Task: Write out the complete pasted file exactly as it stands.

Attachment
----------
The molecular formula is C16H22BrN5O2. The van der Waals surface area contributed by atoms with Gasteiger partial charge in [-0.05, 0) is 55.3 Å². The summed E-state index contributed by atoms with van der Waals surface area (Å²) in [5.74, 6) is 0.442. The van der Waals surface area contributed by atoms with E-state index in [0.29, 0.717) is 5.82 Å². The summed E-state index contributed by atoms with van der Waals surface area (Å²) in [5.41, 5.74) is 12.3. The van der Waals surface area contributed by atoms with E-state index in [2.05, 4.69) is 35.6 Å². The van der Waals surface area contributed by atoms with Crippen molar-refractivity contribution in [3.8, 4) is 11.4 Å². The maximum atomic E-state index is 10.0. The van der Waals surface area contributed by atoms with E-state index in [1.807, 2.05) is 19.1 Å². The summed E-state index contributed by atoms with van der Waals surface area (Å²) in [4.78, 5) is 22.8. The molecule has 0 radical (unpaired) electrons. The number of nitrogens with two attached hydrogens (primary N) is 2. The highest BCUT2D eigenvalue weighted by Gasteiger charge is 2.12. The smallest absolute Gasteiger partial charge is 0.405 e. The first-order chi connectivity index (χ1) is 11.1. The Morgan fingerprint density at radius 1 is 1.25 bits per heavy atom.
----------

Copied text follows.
The molecular formula is C16H22BrN5O2. The van der Waals surface area contributed by atoms with Gasteiger partial charge in [-0.05, 0) is 55.3 Å². The summed E-state index contributed by atoms with van der Waals surface area (Å²) in [5.74, 6) is 0.442. The van der Waals surface area contributed by atoms with E-state index in [0.29, 0.717) is 5.82 Å². The summed E-state index contributed by atoms with van der Waals surface area (Å²) in [5.41, 5.74) is 12.3. The van der Waals surface area contributed by atoms with E-state index in [2.05, 4.69) is 35.6 Å². The van der Waals surface area contributed by atoms with Crippen molar-refractivity contribution in [3.8, 4) is 11.4 Å². The maximum atomic E-state index is 10.0. The van der Waals surface area contributed by atoms with E-state index in [1.807, 2.05) is 19.1 Å². The summed E-state index contributed by atoms with van der Waals surface area (Å²) in [4.78, 5) is 22.8. The molecule has 0 radical (unpaired) electrons. The number of nitrogens with two attached hydrogens (primary N) is 2. The highest BCUT2D eigenvalue weighted by Gasteiger charge is 2.12. The smallest absolute Gasteiger partial charge is 0.405 e. The first-order chi connectivity index (χ1) is 11.1. The Morgan fingerprint density at radius 1 is 1.25 bits per heavy atom.